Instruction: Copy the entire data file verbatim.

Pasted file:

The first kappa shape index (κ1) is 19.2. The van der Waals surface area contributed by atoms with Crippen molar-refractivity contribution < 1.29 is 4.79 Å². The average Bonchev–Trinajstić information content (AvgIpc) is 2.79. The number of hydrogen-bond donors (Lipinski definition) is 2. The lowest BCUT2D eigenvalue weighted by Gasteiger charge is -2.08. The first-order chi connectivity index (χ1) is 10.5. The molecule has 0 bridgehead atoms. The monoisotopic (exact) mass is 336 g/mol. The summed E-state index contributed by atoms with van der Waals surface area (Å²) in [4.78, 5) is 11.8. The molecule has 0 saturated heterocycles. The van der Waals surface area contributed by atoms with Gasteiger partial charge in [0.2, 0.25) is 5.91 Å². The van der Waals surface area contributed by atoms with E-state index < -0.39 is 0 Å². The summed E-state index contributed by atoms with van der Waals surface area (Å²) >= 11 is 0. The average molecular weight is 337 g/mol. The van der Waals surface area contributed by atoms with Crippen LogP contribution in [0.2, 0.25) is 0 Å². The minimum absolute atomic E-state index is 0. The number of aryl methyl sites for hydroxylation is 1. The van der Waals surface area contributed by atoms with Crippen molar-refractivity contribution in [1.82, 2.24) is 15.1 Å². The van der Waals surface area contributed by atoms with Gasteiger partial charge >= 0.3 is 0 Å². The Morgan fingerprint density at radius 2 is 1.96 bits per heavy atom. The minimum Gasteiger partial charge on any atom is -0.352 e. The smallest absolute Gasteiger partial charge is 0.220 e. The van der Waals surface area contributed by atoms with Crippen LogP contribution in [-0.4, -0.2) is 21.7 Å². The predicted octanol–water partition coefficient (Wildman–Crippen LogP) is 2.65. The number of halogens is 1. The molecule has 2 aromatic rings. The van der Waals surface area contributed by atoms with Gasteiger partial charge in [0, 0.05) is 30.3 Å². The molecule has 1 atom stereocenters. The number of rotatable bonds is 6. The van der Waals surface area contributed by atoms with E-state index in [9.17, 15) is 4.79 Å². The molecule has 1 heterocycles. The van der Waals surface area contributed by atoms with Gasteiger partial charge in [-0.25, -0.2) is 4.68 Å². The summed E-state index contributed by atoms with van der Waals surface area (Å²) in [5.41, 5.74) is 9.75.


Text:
The first kappa shape index (κ1) is 19.2. The van der Waals surface area contributed by atoms with Crippen molar-refractivity contribution < 1.29 is 4.79 Å². The average Bonchev–Trinajstić information content (AvgIpc) is 2.79. The number of hydrogen-bond donors (Lipinski definition) is 2. The lowest BCUT2D eigenvalue weighted by Gasteiger charge is -2.08. The first-order chi connectivity index (χ1) is 10.5. The molecule has 0 bridgehead atoms. The monoisotopic (exact) mass is 336 g/mol. The summed E-state index contributed by atoms with van der Waals surface area (Å²) in [4.78, 5) is 11.8. The molecule has 0 saturated heterocycles. The van der Waals surface area contributed by atoms with Gasteiger partial charge in [0.2, 0.25) is 5.91 Å². The van der Waals surface area contributed by atoms with E-state index < -0.39 is 0 Å². The summed E-state index contributed by atoms with van der Waals surface area (Å²) >= 11 is 0. The average molecular weight is 337 g/mol. The van der Waals surface area contributed by atoms with Crippen LogP contribution in [0.2, 0.25) is 0 Å². The minimum absolute atomic E-state index is 0. The number of aryl methyl sites for hydroxylation is 1. The van der Waals surface area contributed by atoms with Crippen molar-refractivity contribution in [1.82, 2.24) is 15.1 Å². The van der Waals surface area contributed by atoms with Gasteiger partial charge >= 0.3 is 0 Å². The Morgan fingerprint density at radius 2 is 1.96 bits per heavy atom. The minimum Gasteiger partial charge on any atom is -0.352 e. The smallest absolute Gasteiger partial charge is 0.220 e. The van der Waals surface area contributed by atoms with Crippen LogP contribution in [-0.4, -0.2) is 21.7 Å². The predicted octanol–water partition coefficient (Wildman–Crippen LogP) is 2.65. The number of halogens is 1. The molecule has 2 aromatic rings. The van der Waals surface area contributed by atoms with Gasteiger partial charge in [0, 0.05) is 30.3 Å². The molecule has 1 atom stereocenters. The number of rotatable bonds is 6. The van der Waals surface area contributed by atoms with E-state index in [9.17, 15) is 4.79 Å². The molecule has 1 heterocycles. The van der Waals surface area contributed by atoms with Gasteiger partial charge in [-0.25, -0.2) is 4.68 Å². The summed E-state index contributed by atoms with van der Waals surface area (Å²) in [5.41, 5.74) is 9.75.